“This is not American Idol or a contest. It’s the anti contest,” said AHA co-founder Jennifer Freed, just before an evening of performance on Sunday evening. “This is about having the courage to stand in front of you and sing out for joy and rapture and possibility.”
Around 350 people gathered at the large rotunda at Deckers’ Goleta headquarters in the early evening to watch 14 teenagers sing pop and rock hits, all with professional band backing them up.
It was the culmination of 12 weeks of rehearsals and training to take youths and help them confront their fears – lack of confidence, self-image, rejection – put it aside, and just “Sing It Out,” as the event was called.
This marked the nonprofit group’s 11th annual event. AHA stands for Attitude Harmony and Achievement, and was started by Jennifer Freed and Rendy Freedman after the Columbine shootings of 1999.
“We never wanted any youth to feel that much disconnection, hatred and despair,” Ms. Freed said.
Both her and Mr. Freeman have backgrounds in psychology and wanted to step into the emotional learning that junior highs and high schools can’t, and singing is a great way to form small social groups that are supportive.
The final performances are more about the act of being on stage in front of an even larger supportive group, and less about singing in tune or being perfect. Not that the young adults who sang weren’t entertaining. They worked the crowd, they owned the stage, and even when some notes got a bit wobbly, they persevered with attitude and confidence.
Deckers CEO Angel Martinez said the company offered the rotunda (and its outside patio where food and beverages were served) because “charities are always stressed to find a place for their functions. So we figured why not allow them to use this facility.”
Deckers also opened up its store space, offering 20 percent off everything, with some of the proceeds going to AHA! (all ticket sales for the event itself went to AHA!).
“I remember what someone very important did for me in high school,” said Mr. Martinez, explaining not just why Deckers got involved but why he also sits on AHA!’s board. “At that time of life you need caring, committed adults who want you to see you do your best.”
AHA! has in-school, after-school and summer programs that visit Santa Barbara, Goleta, Carpinteria, Santa Ynez and Ojai.
According to Ms. Freed, the summer program is most popular with a first-come, first-serve basis and maintains its popularity through word of mouth. Ms. Freed likes to use the example of Paul Lewis to explain what AHA! can achieve. Bullied because of his mixed race, and coming from a traumatic family background, he attended one of the first AHA! programs at age 14 and stayed with the group through the age of 26, facilitating peace-building programs at Santa Barbara High.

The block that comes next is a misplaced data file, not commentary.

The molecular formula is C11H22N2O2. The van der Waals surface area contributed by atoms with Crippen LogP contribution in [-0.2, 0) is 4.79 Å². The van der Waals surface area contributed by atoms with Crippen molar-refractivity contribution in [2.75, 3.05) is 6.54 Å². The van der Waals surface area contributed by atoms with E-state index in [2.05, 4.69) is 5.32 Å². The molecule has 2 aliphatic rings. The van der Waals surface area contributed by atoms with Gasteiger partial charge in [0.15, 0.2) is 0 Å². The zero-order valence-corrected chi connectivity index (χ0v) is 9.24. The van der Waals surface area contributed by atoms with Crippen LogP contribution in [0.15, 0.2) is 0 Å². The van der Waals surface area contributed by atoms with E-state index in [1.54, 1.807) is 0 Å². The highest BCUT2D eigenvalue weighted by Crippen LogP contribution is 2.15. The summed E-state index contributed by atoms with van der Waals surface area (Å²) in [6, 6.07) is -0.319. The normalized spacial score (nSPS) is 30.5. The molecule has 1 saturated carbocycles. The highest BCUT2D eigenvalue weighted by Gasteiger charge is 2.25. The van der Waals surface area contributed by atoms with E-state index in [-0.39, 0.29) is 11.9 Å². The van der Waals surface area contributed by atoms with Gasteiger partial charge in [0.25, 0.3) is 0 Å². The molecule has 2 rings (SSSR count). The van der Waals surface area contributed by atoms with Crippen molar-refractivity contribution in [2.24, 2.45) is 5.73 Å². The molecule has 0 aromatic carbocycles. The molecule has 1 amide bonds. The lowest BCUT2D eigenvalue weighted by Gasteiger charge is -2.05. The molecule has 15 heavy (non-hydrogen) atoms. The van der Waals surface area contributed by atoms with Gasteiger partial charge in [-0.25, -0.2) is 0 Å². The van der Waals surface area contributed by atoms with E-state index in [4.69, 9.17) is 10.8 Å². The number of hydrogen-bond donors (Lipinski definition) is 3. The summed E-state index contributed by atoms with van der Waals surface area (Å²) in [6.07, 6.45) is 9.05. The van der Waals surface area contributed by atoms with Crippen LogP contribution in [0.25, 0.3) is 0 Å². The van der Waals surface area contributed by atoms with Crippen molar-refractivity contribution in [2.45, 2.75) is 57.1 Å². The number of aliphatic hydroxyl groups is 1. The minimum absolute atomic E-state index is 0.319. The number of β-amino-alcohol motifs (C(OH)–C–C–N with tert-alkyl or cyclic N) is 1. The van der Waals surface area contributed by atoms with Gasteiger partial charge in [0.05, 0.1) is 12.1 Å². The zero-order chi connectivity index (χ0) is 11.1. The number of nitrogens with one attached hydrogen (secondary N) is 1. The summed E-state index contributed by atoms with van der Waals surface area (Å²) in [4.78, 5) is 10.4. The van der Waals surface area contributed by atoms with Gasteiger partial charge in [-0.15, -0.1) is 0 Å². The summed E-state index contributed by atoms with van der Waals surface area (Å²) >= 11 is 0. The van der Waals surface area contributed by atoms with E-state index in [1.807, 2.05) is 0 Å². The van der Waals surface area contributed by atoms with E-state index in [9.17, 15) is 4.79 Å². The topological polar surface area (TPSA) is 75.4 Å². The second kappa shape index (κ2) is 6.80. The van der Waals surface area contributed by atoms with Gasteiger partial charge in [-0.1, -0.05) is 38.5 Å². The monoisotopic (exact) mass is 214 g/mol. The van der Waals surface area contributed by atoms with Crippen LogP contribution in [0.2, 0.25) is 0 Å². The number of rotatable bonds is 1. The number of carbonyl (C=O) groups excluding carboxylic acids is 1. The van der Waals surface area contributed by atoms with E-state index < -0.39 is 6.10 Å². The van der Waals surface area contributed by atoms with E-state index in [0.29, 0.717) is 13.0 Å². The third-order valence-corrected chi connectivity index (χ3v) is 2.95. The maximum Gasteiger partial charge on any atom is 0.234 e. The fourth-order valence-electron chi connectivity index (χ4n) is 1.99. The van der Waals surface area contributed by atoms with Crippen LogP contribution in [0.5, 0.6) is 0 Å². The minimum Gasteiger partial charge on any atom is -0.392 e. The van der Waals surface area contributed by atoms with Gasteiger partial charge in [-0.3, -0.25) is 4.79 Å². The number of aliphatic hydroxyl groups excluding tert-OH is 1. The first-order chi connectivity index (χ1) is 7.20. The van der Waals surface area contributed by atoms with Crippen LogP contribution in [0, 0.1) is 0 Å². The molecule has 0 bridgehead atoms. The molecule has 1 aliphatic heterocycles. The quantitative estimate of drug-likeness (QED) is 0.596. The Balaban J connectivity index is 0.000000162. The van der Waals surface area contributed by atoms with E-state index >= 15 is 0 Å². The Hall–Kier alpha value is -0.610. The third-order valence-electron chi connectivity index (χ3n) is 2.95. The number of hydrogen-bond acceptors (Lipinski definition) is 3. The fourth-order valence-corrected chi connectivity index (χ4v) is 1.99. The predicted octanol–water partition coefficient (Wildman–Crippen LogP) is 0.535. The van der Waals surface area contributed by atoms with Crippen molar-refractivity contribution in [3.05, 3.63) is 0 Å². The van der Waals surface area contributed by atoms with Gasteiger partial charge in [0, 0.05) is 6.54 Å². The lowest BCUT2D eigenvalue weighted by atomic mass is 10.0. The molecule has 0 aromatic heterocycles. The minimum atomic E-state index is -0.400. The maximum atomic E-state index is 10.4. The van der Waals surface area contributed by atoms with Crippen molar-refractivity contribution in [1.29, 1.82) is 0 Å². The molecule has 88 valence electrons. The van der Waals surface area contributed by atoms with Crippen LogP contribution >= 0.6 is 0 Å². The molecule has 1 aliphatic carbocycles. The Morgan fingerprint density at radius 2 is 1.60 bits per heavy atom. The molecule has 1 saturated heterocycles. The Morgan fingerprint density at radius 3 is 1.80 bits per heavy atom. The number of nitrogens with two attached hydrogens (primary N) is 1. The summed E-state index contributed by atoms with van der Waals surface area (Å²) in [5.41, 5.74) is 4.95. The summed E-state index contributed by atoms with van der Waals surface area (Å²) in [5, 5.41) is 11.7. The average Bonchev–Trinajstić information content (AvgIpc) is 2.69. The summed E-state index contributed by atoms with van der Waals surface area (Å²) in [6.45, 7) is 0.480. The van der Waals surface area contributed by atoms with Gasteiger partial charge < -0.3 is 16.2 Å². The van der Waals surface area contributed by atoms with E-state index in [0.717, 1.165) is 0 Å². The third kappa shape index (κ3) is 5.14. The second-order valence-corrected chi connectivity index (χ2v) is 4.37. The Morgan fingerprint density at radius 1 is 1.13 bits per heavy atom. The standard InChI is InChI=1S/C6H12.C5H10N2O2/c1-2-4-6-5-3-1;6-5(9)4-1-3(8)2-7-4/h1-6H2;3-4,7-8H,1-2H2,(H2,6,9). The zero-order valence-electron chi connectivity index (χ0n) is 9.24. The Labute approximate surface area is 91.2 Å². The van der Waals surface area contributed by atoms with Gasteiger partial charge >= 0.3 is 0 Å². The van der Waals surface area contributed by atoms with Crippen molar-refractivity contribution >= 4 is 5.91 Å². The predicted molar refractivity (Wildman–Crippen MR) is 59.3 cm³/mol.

He is now a deputy sheriff.
Junior high is the time when things can go “really south,” Ms. Freed said. It doesn’t matter how confident they are in elementary school or the economic background.
“Our program is for all people,” she said. “There’s no particular type of people that is more susceptible than others. … All youth need this type of social and emotional education if we’re going to have a society where people care about each other, and where success isn’t based on monetary achievement but on people being happier and contributing to society.”
The Sunday evening performers were Joanna Alvarez, Haley Beckwith, Minerva Carrillo, Isaac Cortes, Marguerite Gregston, Martin Gonzalez, Samantha Hurd, Diego Lazcono, Joe Ortiz, John Sherk, Elias Silva, Hannah Turner, and Angel Valenzuela. Mayor Helene Schneider, no stranger to the microphone, also got up and sang “You Make Me Feel Like a Natural Woman.”
Minerva Carrillo, a 15-year-old Santa Barbara High School freshman got into AHA! in junior high.
“It clicked with me,” she said. “I wanted to work on my confidence. I thought it would just be fun, but I didn’t know (being on stage) would be coming up soon.”
She sang Gloria Gaynor’s “I Will Survive,” watched by her mom, sister-in-law, brother and friends.
Hannah Turner, 16, goes to Laurel Springs School in Ojai. She says she met Ms. Freed after being picked on at her regular high school, which caused her to drop out and change to the home-school Laurel Springs environment.
“The theme of team building, I love it,” she said. “The singing is a bonus.”
On Sunday she sang Katrina and the Waves’ “Walking on Sunshine.”
“The first time I sang it I was nervous,” she said. “I sang it over the original song. Then we kind of took it away and had the band play it. Now it’s really fun … . You’re singing in front of people who are supporting you and not judging you.”
“If you’ve ever performed,” said Ms. Freed, “the high that you get from having an audience love you is unforgettable. It can sustain you in other times, when you remember that you accomplished something and people loved you.”
For more on AHA! go to ahasb.org